Syria: Homs begs UN team to intervene as violence continues
THE UN Security Council has unanimously approved a resolution expanding the number of ceasefire observers in Syria from 30 to 300 and demanding an immediate halt to the escalating violence.
The resolution, approved yesterday, gives Secretary-General Ban Ki-moon authority to decide when to deploy the additional observers, based on developments on the ground, including “the consolidation of the ceasefire” that took effect over a week ago.
Meanwhile observers already in the country toured a rebel-held district of Homs yesterday as residents chanted for military intervention to save them from president Bashar al-Assad’s security forces.
Fighting and government shelling stopped in Homs and troops hid tanks in advance of the visit by the first UN observers to tour the city. They arrived three days after Ban Ki-moon said an initial request to visit the central city “was not granted, with officials claiming security concerns”.
A video aired on Al-Jazeera television showed three observers walking in the middle of dozens of people in the Jouret el-Shayah neighbourhood. Bystanders chanted “the people want military intervention,” and “may your soul be cursed Abu Hafez”, referring to the president.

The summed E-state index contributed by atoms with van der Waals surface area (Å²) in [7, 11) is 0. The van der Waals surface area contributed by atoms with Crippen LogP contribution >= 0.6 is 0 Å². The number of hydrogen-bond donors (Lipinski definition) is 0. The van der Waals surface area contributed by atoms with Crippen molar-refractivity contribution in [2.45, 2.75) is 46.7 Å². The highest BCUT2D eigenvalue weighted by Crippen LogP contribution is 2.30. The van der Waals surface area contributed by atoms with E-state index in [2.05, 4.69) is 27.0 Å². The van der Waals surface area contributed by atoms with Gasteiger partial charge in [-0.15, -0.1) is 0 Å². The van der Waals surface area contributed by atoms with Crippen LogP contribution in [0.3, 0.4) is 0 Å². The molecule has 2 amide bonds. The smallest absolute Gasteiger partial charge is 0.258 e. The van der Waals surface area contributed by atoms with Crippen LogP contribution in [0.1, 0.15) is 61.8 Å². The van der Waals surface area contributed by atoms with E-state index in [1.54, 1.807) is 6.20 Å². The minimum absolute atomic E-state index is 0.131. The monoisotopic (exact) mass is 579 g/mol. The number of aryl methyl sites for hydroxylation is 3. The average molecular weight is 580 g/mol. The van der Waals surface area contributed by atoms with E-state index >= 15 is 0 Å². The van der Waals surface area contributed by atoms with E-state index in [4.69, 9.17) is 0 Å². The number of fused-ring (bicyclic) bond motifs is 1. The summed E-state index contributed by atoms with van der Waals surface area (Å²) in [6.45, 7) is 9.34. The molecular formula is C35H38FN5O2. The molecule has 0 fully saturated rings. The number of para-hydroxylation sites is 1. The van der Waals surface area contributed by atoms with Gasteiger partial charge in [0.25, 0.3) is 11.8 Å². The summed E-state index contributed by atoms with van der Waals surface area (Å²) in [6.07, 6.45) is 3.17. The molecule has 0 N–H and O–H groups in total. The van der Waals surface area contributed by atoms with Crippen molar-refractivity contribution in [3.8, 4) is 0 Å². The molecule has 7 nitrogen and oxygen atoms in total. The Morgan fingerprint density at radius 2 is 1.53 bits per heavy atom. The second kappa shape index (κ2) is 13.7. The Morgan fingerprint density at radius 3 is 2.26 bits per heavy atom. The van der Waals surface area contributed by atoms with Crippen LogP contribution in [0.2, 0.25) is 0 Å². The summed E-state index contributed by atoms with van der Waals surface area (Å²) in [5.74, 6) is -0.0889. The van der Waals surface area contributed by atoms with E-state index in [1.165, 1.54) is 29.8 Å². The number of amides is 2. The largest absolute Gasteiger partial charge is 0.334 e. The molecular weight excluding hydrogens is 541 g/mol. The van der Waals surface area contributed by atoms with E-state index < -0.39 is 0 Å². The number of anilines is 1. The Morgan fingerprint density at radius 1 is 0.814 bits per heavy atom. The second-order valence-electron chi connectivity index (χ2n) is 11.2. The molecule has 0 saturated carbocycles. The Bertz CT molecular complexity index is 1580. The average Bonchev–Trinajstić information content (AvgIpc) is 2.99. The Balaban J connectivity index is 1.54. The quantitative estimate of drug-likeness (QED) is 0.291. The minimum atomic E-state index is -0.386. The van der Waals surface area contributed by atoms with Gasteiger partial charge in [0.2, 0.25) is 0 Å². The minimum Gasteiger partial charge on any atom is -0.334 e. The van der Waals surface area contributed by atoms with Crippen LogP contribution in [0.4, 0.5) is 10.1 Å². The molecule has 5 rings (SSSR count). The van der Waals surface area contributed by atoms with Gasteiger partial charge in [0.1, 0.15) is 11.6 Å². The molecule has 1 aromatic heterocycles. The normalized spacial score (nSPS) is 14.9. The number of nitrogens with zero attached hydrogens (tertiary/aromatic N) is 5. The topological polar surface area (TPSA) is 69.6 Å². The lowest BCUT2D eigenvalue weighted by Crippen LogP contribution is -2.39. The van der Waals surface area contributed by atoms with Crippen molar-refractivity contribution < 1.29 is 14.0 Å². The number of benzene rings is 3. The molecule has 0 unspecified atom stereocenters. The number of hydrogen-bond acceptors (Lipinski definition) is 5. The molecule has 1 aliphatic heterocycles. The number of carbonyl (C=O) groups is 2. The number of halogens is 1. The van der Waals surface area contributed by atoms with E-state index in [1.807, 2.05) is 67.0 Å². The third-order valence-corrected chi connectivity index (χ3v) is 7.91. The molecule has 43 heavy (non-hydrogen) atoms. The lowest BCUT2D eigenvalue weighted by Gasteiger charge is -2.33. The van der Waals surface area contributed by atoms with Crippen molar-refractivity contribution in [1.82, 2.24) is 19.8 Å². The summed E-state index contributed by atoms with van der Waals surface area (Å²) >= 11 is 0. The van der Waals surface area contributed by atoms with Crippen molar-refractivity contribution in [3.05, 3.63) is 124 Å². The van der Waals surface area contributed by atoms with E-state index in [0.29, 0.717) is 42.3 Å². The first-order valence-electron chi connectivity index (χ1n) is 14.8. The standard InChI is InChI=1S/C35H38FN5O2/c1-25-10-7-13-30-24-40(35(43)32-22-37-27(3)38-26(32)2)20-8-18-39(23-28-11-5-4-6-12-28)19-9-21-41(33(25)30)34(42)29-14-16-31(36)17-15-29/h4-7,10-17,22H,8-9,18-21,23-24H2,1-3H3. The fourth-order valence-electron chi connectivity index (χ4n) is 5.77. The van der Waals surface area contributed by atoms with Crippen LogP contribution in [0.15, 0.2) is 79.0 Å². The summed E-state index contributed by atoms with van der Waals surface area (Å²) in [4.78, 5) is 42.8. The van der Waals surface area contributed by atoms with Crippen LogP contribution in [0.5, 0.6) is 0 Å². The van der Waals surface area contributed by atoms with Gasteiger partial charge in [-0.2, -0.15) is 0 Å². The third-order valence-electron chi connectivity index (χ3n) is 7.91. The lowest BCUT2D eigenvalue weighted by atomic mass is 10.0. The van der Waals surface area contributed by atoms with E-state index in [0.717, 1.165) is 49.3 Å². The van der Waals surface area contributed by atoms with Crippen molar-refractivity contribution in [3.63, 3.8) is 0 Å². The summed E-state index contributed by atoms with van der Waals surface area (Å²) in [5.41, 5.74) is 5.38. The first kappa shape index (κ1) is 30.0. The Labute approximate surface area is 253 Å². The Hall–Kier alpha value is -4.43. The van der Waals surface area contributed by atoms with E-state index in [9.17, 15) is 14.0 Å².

An advance team of seven UN monitors has been in Syria for about a week to assess compliance with an internationally brokered ceasefire meant to take effect on 12 April.
The team has visited several rebel areas including the southern province of Deraa and suburbs of Damascus.
But their visit to Homs is particularly important as the city and surrounding areas are among the hardest hit by the violence that has left more than 9,000 people dead over the past 13 months, according to the UN.
Western powers have pinned hopes on the plan by special international envoy Kofi Annan, who brokered the ceasefire, in part because they have few options. The UN has ruled out military intervention of the type that helped bring down Libya’s Muammar al-Gaddafi, and several rounds of sanctions have not stopped the bloodshed.
A Homs official, who spoke on condition of anonymity, said the team met the governor before the tour. The Local Co-ordination Committee’s activist group said the team visited the neighbourhoods of Jouret el-Shayah and Qarabees then headed to the rebel-held area of Khaldiyeh.
The UN advance team did not go out on Friday, the day anti-Assad protests are usually held, in a blow to protesters’ hopes. Head of the team, Colonel Ahmed Himiche, said they stayed in “because we don’t want to be used as a tool for escalating the situation”.
Activists say Syrian troops fired tear gas and bullets on Friday at thousands of protesters, while the media said bombs and gunfire killed 17 soldiers.
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